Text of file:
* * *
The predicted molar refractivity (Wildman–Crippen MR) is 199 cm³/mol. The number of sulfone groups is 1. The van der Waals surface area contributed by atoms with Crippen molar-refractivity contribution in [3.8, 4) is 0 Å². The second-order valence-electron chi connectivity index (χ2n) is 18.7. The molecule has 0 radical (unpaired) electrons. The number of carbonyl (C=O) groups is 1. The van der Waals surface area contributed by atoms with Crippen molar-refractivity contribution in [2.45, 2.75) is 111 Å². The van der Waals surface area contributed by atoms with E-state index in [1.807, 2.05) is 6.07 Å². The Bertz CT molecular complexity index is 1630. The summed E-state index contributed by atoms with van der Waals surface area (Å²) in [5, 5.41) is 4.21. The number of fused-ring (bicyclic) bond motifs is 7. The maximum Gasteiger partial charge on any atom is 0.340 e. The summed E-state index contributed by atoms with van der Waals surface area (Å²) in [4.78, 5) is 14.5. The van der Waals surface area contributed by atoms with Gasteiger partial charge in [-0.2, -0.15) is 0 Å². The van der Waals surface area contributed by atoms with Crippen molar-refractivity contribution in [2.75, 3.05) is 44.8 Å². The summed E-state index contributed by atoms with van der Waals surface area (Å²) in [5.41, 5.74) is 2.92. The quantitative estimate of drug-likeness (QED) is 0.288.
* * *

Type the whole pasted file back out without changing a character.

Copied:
The predicted molar refractivity (Wildman–Crippen MR) is 199 cm³/mol. The number of sulfone groups is 1. The van der Waals surface area contributed by atoms with Crippen molar-refractivity contribution in [3.8, 4) is 0 Å². The second-order valence-electron chi connectivity index (χ2n) is 18.7. The molecule has 0 radical (unpaired) electrons. The number of carbonyl (C=O) groups is 1. The van der Waals surface area contributed by atoms with Crippen molar-refractivity contribution in [2.45, 2.75) is 111 Å². The van der Waals surface area contributed by atoms with E-state index in [1.807, 2.05) is 6.07 Å². The Bertz CT molecular complexity index is 1630. The summed E-state index contributed by atoms with van der Waals surface area (Å²) in [5, 5.41) is 4.21. The number of fused-ring (bicyclic) bond motifs is 7. The maximum Gasteiger partial charge on any atom is 0.340 e. The summed E-state index contributed by atoms with van der Waals surface area (Å²) in [4.78, 5) is 14.5. The van der Waals surface area contributed by atoms with Gasteiger partial charge in [-0.2, -0.15) is 0 Å². The van der Waals surface area contributed by atoms with Crippen molar-refractivity contribution in [2.75, 3.05) is 44.8 Å². The summed E-state index contributed by atoms with van der Waals surface area (Å²) in [5.41, 5.74) is 2.92. The quantitative estimate of drug-likeness (QED) is 0.288.